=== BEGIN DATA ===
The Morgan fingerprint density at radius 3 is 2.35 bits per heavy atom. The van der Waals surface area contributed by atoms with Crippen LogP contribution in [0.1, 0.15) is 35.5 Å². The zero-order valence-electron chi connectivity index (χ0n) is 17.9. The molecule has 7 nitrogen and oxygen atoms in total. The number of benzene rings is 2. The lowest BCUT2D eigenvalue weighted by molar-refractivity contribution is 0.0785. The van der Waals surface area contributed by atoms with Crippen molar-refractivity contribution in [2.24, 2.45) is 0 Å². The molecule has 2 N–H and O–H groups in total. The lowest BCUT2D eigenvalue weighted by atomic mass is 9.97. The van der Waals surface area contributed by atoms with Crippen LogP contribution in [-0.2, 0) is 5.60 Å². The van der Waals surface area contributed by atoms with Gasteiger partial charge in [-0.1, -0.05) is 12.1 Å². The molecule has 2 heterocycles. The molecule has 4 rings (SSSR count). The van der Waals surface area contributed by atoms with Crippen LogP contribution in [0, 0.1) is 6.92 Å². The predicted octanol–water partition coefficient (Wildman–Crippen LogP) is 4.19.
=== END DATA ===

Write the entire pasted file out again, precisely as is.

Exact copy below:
The Morgan fingerprint density at radius 3 is 2.35 bits per heavy atom. The van der Waals surface area contributed by atoms with Crippen LogP contribution in [0.1, 0.15) is 35.5 Å². The zero-order valence-electron chi connectivity index (χ0n) is 17.9. The molecule has 7 nitrogen and oxygen atoms in total. The number of benzene rings is 2. The lowest BCUT2D eigenvalue weighted by molar-refractivity contribution is 0.0785. The van der Waals surface area contributed by atoms with Crippen molar-refractivity contribution in [2.24, 2.45) is 0 Å². The molecule has 2 N–H and O–H groups in total. The lowest BCUT2D eigenvalue weighted by atomic mass is 9.97. The van der Waals surface area contributed by atoms with Crippen LogP contribution in [-0.2, 0) is 5.60 Å². The van der Waals surface area contributed by atoms with Gasteiger partial charge in [-0.1, -0.05) is 12.1 Å². The molecule has 2 heterocycles. The molecule has 4 rings (SSSR count). The van der Waals surface area contributed by atoms with Crippen LogP contribution in [0, 0.1) is 6.92 Å². The predicted octanol–water partition coefficient (Wildman–Crippen LogP) is 4.19.